At this unusual time we know many Manchester Met students are concerned for those in need in their local area and further afield. The Union is still on hand to offer guidance on how you can safely get involved with volunteering. Please follow government guidelines and don’t volunteer out of your house if you’re at increased risk from coronavirus, if you are ill, have any coronavirus symptoms, or live with someone that does.
Manchester Community Central (MACC): For those still in Manchester, our friends over at Manchester Community Central (MACC) have an online portal that you can register on if you are willing and able to help: this could be anything from delivering food parcels, to calling those who may be lonely.
Stockport Hospital: If you have a medical background or would like to support from the frontline, Stockport hospital are looking for ward volunteers. Please note that there are no roles providing medical care or advice.
Fareshare: For those of you who might not be in the local area, our friends over at Fareshare are looking for volunteers all across the country to help deliver food to those who need it.
British Red Cross: The British Red Cross are also looking for people to sign up as Community Reserve Volunteers all across the UK.
There are lots of other smaller ways you can help out your community and stay connected during this time. The simplest way to help is to check in on your neighbours or flatmates and, if you feel comfortable to do so, give them your contact details just in case they need you or you need them. You can also check on Google and social media to see if your local area has a community group or mutual aid group. This is somewhere people will go to if they need help. If you can’t find one, could you start one? Facebook, Slack and Zoom are your friends right now and can easily be used to connect neighbours!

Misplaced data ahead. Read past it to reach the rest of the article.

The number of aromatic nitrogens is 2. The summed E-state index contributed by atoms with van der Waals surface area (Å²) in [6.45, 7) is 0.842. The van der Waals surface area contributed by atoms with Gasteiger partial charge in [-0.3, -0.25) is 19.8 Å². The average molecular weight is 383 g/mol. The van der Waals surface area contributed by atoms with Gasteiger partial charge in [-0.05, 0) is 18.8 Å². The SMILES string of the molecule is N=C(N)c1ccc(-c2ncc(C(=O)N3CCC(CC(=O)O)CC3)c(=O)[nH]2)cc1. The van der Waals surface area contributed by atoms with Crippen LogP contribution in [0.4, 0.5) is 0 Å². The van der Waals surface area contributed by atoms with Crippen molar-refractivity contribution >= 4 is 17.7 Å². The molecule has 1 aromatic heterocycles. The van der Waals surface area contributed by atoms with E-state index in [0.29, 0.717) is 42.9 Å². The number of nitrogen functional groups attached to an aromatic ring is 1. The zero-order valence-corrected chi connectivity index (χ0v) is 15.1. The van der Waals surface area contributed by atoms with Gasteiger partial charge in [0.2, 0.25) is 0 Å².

There are some simple but effective things we can all do to help those who are vulnerable in our local areas, and also keyworkers (NHS staff, supermarket workers, delivery drivers etc.):
We would also suggest checking that your local food bank has all the supplies they need; give them a call to find out what they’re in need of and to see if you can help.
Social contact has moved online at a very quick pace, and whilst most people reading this will be tech whizzes, there's lots of people in the community who might need a helping hand with getting up to speed with these new apps. A phone call with an older or younger neighbour to teach them how to use things like Zoom and Facebook may be incredibly effective in helping them feel less lonely. You could also share other skills with them online — try supporting your neighbours by teaching their children for a few hours or learn how to knit from an older neighbour on Zoom.
Whilst we all try and help the people around us, we’ll get nowhere if we’re not doing it safely! As well as following government guidelines about when to stay indoors, here are some tips to follow when helping others:
For loads of great info on staying safe while helping, check out the government guidance.
If you’d rather stay cosy at home or you’re self-isolating, there are still lots of ways that you can make a difference. Check out Microvolunteering opportunities, which include lots of fun and easy ways to help charities without leaving your home. You don’t need any previous experience and you can do as much or as little as you like.
Thank you for everything you do to support your local and global community. Please remember to follow government advice and keep safe when volunteering. If you have any questions about volunteering or community action please contact the volunteering team.